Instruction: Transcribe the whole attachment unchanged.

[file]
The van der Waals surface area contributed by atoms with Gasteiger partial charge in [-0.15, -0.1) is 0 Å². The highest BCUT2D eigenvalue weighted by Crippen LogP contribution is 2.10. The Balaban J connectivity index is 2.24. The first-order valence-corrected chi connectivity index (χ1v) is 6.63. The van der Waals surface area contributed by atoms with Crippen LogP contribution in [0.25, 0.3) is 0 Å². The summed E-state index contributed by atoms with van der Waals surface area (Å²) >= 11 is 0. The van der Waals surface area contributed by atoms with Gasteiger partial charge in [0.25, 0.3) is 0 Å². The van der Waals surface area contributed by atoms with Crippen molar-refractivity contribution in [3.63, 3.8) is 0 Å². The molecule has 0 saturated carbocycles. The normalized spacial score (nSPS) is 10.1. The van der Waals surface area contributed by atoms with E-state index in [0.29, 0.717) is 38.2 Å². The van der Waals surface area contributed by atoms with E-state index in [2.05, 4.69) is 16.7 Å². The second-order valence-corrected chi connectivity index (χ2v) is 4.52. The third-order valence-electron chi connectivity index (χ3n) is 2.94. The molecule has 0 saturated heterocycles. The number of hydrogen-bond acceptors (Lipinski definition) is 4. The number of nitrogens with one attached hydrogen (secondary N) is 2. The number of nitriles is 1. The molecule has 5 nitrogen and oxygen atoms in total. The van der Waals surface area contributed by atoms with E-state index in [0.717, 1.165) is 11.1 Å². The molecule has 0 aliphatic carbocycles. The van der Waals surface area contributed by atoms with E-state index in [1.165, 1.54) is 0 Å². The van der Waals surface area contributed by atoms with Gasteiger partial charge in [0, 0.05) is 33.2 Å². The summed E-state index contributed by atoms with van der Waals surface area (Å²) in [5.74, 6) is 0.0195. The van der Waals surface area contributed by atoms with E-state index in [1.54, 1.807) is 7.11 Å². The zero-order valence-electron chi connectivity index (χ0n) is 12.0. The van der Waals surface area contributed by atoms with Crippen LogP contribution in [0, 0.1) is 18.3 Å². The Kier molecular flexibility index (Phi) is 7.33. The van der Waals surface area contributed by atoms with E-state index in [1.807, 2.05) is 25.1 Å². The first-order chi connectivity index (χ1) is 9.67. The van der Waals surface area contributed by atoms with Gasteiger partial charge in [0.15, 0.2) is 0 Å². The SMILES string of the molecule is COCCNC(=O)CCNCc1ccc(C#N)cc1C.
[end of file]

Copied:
The van der Waals surface area contributed by atoms with Gasteiger partial charge in [-0.15, -0.1) is 0 Å². The highest BCUT2D eigenvalue weighted by Crippen LogP contribution is 2.10. The Balaban J connectivity index is 2.24. The first-order valence-corrected chi connectivity index (χ1v) is 6.63. The van der Waals surface area contributed by atoms with Crippen LogP contribution in [0.25, 0.3) is 0 Å². The summed E-state index contributed by atoms with van der Waals surface area (Å²) >= 11 is 0. The van der Waals surface area contributed by atoms with Gasteiger partial charge in [0.25, 0.3) is 0 Å². The van der Waals surface area contributed by atoms with Crippen molar-refractivity contribution in [3.63, 3.8) is 0 Å². The molecule has 0 saturated carbocycles. The normalized spacial score (nSPS) is 10.1. The van der Waals surface area contributed by atoms with E-state index in [0.29, 0.717) is 38.2 Å². The van der Waals surface area contributed by atoms with E-state index in [2.05, 4.69) is 16.7 Å². The second-order valence-corrected chi connectivity index (χ2v) is 4.52. The third-order valence-electron chi connectivity index (χ3n) is 2.94. The molecule has 0 saturated heterocycles. The number of hydrogen-bond acceptors (Lipinski definition) is 4. The number of nitrogens with one attached hydrogen (secondary N) is 2. The number of nitriles is 1. The molecule has 5 nitrogen and oxygen atoms in total. The van der Waals surface area contributed by atoms with E-state index in [0.717, 1.165) is 11.1 Å². The molecule has 0 aliphatic carbocycles. The van der Waals surface area contributed by atoms with E-state index in [1.165, 1.54) is 0 Å². The van der Waals surface area contributed by atoms with Gasteiger partial charge in [0, 0.05) is 33.2 Å². The summed E-state index contributed by atoms with van der Waals surface area (Å²) in [5.74, 6) is 0.0195. The van der Waals surface area contributed by atoms with E-state index in [1.54, 1.807) is 7.11 Å². The zero-order valence-electron chi connectivity index (χ0n) is 12.0. The van der Waals surface area contributed by atoms with Crippen LogP contribution in [0, 0.1) is 18.3 Å². The Kier molecular flexibility index (Phi) is 7.33. The van der Waals surface area contributed by atoms with E-state index in [1.807, 2.05) is 25.1 Å². The first-order chi connectivity index (χ1) is 9.67. The van der Waals surface area contributed by atoms with Gasteiger partial charge in [0.15, 0.2) is 0 Å². The SMILES string of the molecule is COCCNC(=O)CCNCc1ccc(C#N)cc1C.